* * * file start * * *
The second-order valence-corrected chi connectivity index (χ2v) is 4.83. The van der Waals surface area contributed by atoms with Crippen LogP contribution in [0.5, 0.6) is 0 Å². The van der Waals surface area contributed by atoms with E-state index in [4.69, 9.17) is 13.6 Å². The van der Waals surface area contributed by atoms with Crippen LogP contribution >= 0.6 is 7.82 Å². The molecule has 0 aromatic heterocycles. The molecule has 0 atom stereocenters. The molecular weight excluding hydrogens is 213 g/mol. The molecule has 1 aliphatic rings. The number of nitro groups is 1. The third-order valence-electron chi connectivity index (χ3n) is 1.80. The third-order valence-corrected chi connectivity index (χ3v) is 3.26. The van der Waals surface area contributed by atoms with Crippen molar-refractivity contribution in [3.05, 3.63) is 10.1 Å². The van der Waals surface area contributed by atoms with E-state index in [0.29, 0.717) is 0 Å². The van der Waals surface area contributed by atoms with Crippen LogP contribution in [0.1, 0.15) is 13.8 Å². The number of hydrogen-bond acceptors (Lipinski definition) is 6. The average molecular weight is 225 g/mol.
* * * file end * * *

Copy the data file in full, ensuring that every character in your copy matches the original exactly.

The second-order valence-corrected chi connectivity index (χ2v) is 4.83. The van der Waals surface area contributed by atoms with Crippen LogP contribution in [0.5, 0.6) is 0 Å². The van der Waals surface area contributed by atoms with E-state index in [4.69, 9.17) is 13.6 Å². The van der Waals surface area contributed by atoms with Crippen LogP contribution >= 0.6 is 7.82 Å². The molecule has 0 aromatic heterocycles. The molecule has 0 atom stereocenters. The molecular weight excluding hydrogens is 213 g/mol. The molecule has 1 aliphatic rings. The number of nitro groups is 1. The third-order valence-electron chi connectivity index (χ3n) is 1.80. The third-order valence-corrected chi connectivity index (χ3v) is 3.26. The van der Waals surface area contributed by atoms with Crippen molar-refractivity contribution in [3.05, 3.63) is 10.1 Å². The van der Waals surface area contributed by atoms with E-state index in [0.29, 0.717) is 0 Å². The van der Waals surface area contributed by atoms with Crippen LogP contribution in [0.1, 0.15) is 13.8 Å². The number of hydrogen-bond acceptors (Lipinski definition) is 6. The average molecular weight is 225 g/mol.